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New oil era predicted for Norway

Film star Kevin Costner has been in Norway this week, to promote oil spill clean-up equipment and warn Norwegians about oil spill danger. Meanwhile, a top government official was predicting that Norway’s offshore reserves still have plenty to offer in the years ahead.

Actor Kevin Costner, appearing at the offshore conference in Stavanger in his role as entrepreneur and environmentalist. PHOTO: ONS 2010

Despite many widely held views that Norway’s offshore oil will run out later this century, Oil & Energy Minister Terje Riis-Johansen was predicting a new oil era. He sees new “golden times” ahead for an industry that otherwise seems to constantly be at odds with the government’s own environmental and climate goals.

The Norwegian government has often been accused of hypocrisy, as it mounts public efforts to cut carbon emissions all over the world while continuing to nurture and benefit from its own oil industry at home. Riis-Johansen, who hails from the small Center Party that’s keen on portraying an environmentally friendly profile, takes a pragmatic approach, promoting the industry while also promoting new technology to cut oil emissions both in Norway and away.

“We’ve never used more money on research and development projects as we are now,” Riis-Johansen said while appearing at the huge Offshore Northern Seas ONS 2010 conference in Stavanger.

Around 40 percent of Norway’s offshore reserves are believed to have been tapped already. Another 24 percent of the remaining volume is believed to have been discovered and the other 36 percent is expected to be localized in the near future, reported news bureau NTB.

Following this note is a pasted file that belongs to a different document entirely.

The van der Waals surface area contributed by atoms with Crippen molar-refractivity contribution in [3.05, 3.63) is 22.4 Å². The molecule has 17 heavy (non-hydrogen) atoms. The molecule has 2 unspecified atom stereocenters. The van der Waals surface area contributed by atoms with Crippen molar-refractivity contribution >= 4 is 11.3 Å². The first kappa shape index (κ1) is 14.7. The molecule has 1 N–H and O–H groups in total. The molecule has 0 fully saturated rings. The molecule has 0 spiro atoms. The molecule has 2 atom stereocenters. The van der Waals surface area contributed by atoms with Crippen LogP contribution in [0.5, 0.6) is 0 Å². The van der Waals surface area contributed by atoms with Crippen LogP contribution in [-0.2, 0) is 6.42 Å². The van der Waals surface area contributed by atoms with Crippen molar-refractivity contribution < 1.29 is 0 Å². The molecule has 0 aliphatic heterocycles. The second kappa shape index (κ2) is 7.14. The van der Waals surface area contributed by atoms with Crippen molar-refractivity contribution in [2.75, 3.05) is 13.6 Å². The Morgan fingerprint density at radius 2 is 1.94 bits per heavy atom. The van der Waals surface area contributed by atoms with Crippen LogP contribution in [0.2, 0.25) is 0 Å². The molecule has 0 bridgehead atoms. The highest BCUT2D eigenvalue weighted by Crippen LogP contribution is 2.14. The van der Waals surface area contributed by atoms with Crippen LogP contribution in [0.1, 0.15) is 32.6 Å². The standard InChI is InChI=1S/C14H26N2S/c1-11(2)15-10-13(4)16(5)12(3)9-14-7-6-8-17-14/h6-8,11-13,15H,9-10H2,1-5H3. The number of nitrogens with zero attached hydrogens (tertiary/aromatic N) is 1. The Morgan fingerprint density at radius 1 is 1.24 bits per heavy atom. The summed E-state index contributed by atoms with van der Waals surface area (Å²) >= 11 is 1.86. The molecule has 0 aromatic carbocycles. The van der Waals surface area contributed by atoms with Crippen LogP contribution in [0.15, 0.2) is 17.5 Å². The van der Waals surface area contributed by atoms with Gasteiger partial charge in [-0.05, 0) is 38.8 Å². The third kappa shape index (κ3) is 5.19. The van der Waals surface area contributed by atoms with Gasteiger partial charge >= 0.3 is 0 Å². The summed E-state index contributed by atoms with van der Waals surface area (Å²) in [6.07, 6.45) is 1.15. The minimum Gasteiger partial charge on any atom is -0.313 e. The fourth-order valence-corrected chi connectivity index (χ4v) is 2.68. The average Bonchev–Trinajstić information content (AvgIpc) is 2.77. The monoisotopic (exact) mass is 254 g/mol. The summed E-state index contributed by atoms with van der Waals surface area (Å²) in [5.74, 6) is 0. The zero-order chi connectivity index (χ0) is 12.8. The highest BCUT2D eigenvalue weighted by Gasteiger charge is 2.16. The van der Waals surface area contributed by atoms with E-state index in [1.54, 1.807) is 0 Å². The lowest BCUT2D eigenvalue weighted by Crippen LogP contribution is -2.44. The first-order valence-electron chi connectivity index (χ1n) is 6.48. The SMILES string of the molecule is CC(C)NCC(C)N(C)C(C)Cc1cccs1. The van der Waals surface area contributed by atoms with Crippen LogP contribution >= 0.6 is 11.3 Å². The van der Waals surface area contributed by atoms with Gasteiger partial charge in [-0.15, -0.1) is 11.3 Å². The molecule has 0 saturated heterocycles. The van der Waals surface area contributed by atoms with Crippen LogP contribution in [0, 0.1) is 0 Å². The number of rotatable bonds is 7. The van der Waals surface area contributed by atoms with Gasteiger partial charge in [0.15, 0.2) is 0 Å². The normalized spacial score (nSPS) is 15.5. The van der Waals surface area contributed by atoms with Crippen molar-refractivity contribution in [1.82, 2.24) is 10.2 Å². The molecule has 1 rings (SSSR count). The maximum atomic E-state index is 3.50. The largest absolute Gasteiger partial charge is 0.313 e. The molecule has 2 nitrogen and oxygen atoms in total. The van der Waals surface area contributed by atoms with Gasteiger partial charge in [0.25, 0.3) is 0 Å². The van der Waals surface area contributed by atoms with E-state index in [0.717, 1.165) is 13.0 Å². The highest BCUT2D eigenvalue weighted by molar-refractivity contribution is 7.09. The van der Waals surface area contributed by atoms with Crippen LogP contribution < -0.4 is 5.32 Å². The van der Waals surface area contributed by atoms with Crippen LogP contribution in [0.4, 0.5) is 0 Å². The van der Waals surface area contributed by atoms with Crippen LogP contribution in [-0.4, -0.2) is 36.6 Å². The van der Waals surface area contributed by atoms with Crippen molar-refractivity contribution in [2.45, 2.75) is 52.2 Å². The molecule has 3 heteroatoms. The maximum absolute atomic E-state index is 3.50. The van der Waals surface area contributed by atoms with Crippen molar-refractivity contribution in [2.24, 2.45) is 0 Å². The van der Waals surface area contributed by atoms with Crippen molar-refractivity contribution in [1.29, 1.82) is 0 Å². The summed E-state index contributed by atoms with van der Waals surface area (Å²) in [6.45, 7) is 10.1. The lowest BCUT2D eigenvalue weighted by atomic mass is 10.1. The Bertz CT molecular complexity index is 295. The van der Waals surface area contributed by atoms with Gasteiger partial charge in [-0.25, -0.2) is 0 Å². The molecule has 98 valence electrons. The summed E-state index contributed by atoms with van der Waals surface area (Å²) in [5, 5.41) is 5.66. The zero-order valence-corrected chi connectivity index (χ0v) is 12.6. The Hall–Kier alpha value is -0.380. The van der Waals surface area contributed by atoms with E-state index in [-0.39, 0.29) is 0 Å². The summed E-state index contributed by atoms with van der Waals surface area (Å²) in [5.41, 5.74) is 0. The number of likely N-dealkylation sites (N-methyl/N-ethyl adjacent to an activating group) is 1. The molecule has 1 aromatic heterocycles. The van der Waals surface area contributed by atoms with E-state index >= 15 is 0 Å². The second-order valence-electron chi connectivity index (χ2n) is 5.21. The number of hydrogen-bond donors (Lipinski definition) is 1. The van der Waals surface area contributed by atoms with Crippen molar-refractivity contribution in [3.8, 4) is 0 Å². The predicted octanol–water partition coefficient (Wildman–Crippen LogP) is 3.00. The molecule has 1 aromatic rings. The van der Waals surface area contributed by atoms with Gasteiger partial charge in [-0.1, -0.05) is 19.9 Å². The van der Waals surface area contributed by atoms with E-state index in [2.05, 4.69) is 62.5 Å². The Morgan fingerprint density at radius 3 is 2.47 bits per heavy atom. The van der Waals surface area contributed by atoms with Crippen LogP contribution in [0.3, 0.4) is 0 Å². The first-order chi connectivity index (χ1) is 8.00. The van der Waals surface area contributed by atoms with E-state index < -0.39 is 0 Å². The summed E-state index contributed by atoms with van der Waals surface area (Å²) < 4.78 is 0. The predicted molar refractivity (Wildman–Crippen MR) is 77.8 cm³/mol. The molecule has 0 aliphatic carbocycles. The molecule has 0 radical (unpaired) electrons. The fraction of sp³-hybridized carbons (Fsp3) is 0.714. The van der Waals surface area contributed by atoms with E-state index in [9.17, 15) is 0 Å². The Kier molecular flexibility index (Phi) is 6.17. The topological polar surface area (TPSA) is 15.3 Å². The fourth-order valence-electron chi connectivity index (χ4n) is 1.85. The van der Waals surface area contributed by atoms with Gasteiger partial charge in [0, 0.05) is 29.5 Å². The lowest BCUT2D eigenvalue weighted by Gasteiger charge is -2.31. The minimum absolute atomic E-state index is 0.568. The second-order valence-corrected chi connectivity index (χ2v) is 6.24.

In a speech delivered at ONS on Wednesday, Riis-Johansen chose to be optimistic. “As I see it, the outlook for the industry is good in Norway,” he said. “Since 60 percent of our resources haven’t been brought up yet, that makes us attractive and there is great interest in exploration in Norwegian fields.”

He thinks a new era will arrive in the Barents Sea, following agreement on borders with Russia. The Barents remains, however, an area of controversy because of environmental concerns in a fragile Arctic environment.

Costner’s own campaign
Film star Kevin Costner, who’s emerged lately as an environmental activist, also has plenty of concerns. He made the trip to Stavanger this week, and said he appreciated the chance to appear at ONS 2010, to promote his companies’ oil spill clean-up equipment and warn Norwegians about the oil industry’s threat to the coastline.

Costner noted how Norwegians identify themselves with the sea and the shoreline. They’re threatened by oil drilling and the danger of spills, Costner said, not unlike what occurred in the Gulf of Mexico earlier this year.

Everyone involved with the oil industry must realize that accidents can happen, Costner said. The day can come when west coast residents find themselves “standing on the shoreline in rubber boots,” cleaning up oil.

ONS 2010 has attracted more than 40,000 persons involved in the oil and gas industry, from around 100 countries. Norway’s state oil company Statoil plays a prominent role at the conference, held every other year, and confirmed its ongoing efforts to diversify into new areas as reserves at home run thin.

Statoil lately has become involved in extraction of skifergass (shale gas) in North America and now expects to do the same in China. John Knight, Statoil’s newly named director for global strategy and business development, told newspaper Aftenposten that Statoil is among the companies identified by Chinese authorities as a possible cooperation partner on development of shale gas fields in China.

Views and News from Norway/Nina Berglund
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